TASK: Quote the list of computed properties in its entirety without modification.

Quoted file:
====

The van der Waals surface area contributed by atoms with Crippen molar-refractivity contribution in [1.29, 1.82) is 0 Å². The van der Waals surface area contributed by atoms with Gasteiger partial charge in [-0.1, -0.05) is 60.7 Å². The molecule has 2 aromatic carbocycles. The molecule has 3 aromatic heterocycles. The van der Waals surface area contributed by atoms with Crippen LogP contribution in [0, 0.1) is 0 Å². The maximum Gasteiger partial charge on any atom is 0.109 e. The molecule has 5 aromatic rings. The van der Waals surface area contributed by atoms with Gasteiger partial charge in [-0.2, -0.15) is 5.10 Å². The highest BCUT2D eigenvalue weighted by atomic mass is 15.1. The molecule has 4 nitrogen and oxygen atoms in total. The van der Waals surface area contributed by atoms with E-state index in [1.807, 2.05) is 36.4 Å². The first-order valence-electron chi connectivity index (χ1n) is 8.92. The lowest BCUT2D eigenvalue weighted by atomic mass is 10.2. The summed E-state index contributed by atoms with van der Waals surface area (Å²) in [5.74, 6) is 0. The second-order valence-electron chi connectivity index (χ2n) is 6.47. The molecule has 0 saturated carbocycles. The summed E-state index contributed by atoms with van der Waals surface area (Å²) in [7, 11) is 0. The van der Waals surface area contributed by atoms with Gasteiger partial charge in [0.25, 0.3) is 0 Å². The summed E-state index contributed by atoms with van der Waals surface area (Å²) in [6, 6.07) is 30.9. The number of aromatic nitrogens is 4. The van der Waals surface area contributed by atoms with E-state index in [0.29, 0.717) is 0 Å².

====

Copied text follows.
The van der Waals surface area contributed by atoms with Crippen molar-refractivity contribution in [1.29, 1.82) is 0 Å². The van der Waals surface area contributed by atoms with Gasteiger partial charge in [-0.1, -0.05) is 60.7 Å². The molecule has 2 aromatic carbocycles. The molecule has 3 aromatic heterocycles. The van der Waals surface area contributed by atoms with Crippen LogP contribution in [0, 0.1) is 0 Å². The maximum Gasteiger partial charge on any atom is 0.109 e. The molecule has 5 aromatic rings. The van der Waals surface area contributed by atoms with Gasteiger partial charge in [-0.2, -0.15) is 5.10 Å². The highest BCUT2D eigenvalue weighted by atomic mass is 15.1. The molecule has 4 nitrogen and oxygen atoms in total. The van der Waals surface area contributed by atoms with E-state index in [1.807, 2.05) is 36.4 Å². The first-order valence-electron chi connectivity index (χ1n) is 8.92. The lowest BCUT2D eigenvalue weighted by atomic mass is 10.2. The summed E-state index contributed by atoms with van der Waals surface area (Å²) in [5.74, 6) is 0. The second-order valence-electron chi connectivity index (χ2n) is 6.47. The molecule has 0 saturated carbocycles. The summed E-state index contributed by atoms with van der Waals surface area (Å²) in [7, 11) is 0. The van der Waals surface area contributed by atoms with Gasteiger partial charge in [0.25, 0.3) is 0 Å². The summed E-state index contributed by atoms with van der Waals surface area (Å²) in [6, 6.07) is 30.9. The number of aromatic nitrogens is 4. The van der Waals surface area contributed by atoms with E-state index in [0.29, 0.717) is 0 Å².